CougarTrack offers academic resources that are available 24/7. And you have access to e-books, articles and academic videos through Stafford Library’s online system. Of course, if you need additional academic support, contact your instructor or advisor. They will be happy to assist or point you to additional resources.

Reward yourself.
Reward yourself with a relaxing walk, some downtime in front of the TV or a special meal when you finish a difficult assignment or successfully complete a class.

Keep your eye on the prize.
We’re ready to celebrate commencement with you when you’ve finished your last session. And every eight weeks, you’re that much closer to having your degree.

Be proud of yourself. We are!



Thinking ahead to summer school?

by Department of Student Success and Money Stacks (go to top)

Young woman reading a book lying in hammockIt may seem early to be thinking about summer courses but we are at a prime time to be planning! And while it does not fit in to everyone’s schedule, summer courses are a great way to help you finish your degree faster. If you have decided to take courses, the next step for a lot of students is to figure out how to pay for them. Setting up a payment plan and paying out of pocket is always an option, but you can also utilize federal financial aid. If you have not done so already, filling your 2018-19 FAFSA at fafsa.ed.gov is the first step.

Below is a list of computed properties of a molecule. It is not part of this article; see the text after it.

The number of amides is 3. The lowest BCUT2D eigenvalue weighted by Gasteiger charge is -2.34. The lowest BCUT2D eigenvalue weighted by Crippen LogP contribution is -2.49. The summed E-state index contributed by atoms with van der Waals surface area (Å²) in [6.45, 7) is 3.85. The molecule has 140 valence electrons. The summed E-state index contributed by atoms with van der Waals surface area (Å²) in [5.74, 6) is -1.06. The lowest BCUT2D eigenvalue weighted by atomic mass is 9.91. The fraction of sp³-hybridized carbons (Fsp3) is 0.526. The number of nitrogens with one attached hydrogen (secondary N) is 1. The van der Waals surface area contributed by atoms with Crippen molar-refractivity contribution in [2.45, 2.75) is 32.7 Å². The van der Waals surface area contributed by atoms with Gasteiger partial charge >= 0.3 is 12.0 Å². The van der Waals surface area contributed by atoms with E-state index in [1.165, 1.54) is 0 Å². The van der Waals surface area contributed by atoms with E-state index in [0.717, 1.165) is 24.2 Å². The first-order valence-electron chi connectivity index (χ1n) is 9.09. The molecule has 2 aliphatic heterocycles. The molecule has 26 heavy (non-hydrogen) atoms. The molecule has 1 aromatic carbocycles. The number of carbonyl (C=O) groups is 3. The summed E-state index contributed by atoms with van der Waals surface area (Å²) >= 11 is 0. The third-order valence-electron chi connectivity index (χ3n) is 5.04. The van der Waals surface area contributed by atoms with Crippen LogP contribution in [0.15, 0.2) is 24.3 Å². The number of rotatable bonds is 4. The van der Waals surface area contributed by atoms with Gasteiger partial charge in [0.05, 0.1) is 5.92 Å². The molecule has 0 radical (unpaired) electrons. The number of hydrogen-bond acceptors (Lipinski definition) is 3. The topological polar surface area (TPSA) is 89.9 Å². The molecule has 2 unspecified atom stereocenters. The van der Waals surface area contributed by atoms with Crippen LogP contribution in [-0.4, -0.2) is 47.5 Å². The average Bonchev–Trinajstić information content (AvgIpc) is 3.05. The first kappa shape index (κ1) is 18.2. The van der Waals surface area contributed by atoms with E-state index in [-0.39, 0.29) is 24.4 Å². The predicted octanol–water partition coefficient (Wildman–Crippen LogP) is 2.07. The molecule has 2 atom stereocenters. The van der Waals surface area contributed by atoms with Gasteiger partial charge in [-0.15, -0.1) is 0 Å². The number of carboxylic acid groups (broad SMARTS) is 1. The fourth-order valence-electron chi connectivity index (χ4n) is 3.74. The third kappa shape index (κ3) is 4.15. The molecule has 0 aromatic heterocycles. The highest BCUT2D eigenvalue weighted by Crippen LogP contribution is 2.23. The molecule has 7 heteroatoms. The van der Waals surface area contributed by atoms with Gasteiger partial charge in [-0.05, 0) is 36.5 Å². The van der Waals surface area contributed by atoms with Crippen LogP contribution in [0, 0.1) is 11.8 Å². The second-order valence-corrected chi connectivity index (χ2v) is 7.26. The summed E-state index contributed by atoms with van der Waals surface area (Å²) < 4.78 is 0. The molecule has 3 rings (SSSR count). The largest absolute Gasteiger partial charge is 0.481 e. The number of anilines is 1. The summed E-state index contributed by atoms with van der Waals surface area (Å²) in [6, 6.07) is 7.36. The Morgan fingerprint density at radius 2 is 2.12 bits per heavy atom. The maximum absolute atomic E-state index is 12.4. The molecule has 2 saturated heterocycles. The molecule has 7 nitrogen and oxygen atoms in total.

One type of aid you might be eligible for is the Pell Grant if you have been awarded this for the academic year. Some students may be able to use up to 150% of their awarded Pell over the summer. Students may receive Pell for up to the equivalent of 12 semesters (about 6 semesters) or 600%. To be eligible for Pell funds in the summer, you may be required to be enrolled at a minimum of half-time or 6 credit hours for the semester. To check if you are awarded Pell Grant, log in to CougarTrack and review your Electronic Award Letter. You can also read about Pell Grant eligibility at studentaid.gov.

Another option in using federal aid for summer courses is to allocate some of your federal loans for summer use. You would need to stay within the annual and aggregate limits for federal loans, but you can move any unused funds from this academic year to help with the summer educational expenses. In order to utilize federal student loans you would need to be enrolled at least half-time for the semester. To reallocate your loans you can fill out the Stafford Loan Request Form found on CougarTrack.

If you have questions about whether you might be eligible to use your Pell Grant eligibility over the summer or reallocating your federal loans feel free to contact Financial Aid.



Select feature films available from Stafford Library

By Stafford Library (go to top)

Person holding a iPhone with LinkedIn on the screen.Working with Online Education, Stafford Library has purchased streaming rights to 30 feature films used in online courses. The Swank portal allows access to most of the titles. However, due to restrictions from some production companies, not all titles are listed in the portal. All titles available through Swank can be found in the library’s catalog by searching for Swank Streaming Video. These videos include closed captions and are to be used only in the classroom.

The library also subscribes to Films on Demand: Master Academic Collection which includes more than 30,000 documentaries, archival films and newsreels. Films on Demand titles include closed captions and public performance rights.

Contact Stafford Library at 573-875-7381 or library@ccis.edu for more information about these streaming video collections or other electronic resources.